Windsor

Ontario asked to ban hunting for snapping turtles

People in Ontario are allowed to kill two snapping turtles each day, a practice area conservationists and politicians in Essex want stopped.

People can kill two turtles each day and many places across the province allow the hunt year-round

People in Ontario are allowed to kill two snapping turtles each day, a practice area conservationists and politicians in Essex want stopped.

Members of the public have until Jan. 30 to tell Ontario's Ministry of Natural Resources and Forestry whether they want to end the hunt once and for all, versus accepting a government proposal to continuing the hunt with restrictions.

Scott Gillingwater from the Upper Thames Conservation Authority said he is writing to the province to support an end to hunting the prehistoric-looking turtles.

"It sends a confusing message to the public to be able to hunt an animal that many people spend a lot of time and a lot of money to protect wetlands and protect these species, so it seems kind of in vain when these animals are lost due to a legal hunt," he said.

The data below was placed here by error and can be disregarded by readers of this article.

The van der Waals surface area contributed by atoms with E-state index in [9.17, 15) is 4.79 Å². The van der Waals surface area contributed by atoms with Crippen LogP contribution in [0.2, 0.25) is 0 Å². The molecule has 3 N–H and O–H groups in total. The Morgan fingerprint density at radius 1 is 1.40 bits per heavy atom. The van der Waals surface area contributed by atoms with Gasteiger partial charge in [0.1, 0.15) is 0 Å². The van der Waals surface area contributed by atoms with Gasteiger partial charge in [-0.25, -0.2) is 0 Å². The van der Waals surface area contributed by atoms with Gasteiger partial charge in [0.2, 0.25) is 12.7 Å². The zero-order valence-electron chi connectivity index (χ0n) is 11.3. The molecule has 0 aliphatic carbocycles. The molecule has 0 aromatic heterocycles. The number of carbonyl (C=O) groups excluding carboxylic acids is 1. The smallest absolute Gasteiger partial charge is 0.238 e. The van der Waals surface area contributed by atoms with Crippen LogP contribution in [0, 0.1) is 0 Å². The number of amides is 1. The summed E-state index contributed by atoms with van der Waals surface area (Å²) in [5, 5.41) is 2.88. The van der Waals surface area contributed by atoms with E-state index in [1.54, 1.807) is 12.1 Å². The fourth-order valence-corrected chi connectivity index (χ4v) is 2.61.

Snapping turtles are listed as a "species of special concern" in Ontario and are the only turtle that can legally be hunted, he added.

In 2012 the Town of Essex led a local effort to halt the hunt, but Coun. Sherry Bondy said they were unsuccessful.

Essex Coun. Sherry Bondy. (Jonathan Pinto/CBC)

This year the town is trying again and has re-sent their 2012 motion to the ministry.

Unlike other animals, female turtles take a long time to become sexually mature which means they don't lay eggs when they're young, said Bondy.

"Snapping turtles already have so many things coming after them. There are developments and they're dying on the road," she explained. "But they're bottom-feeders that are really important to the food chain."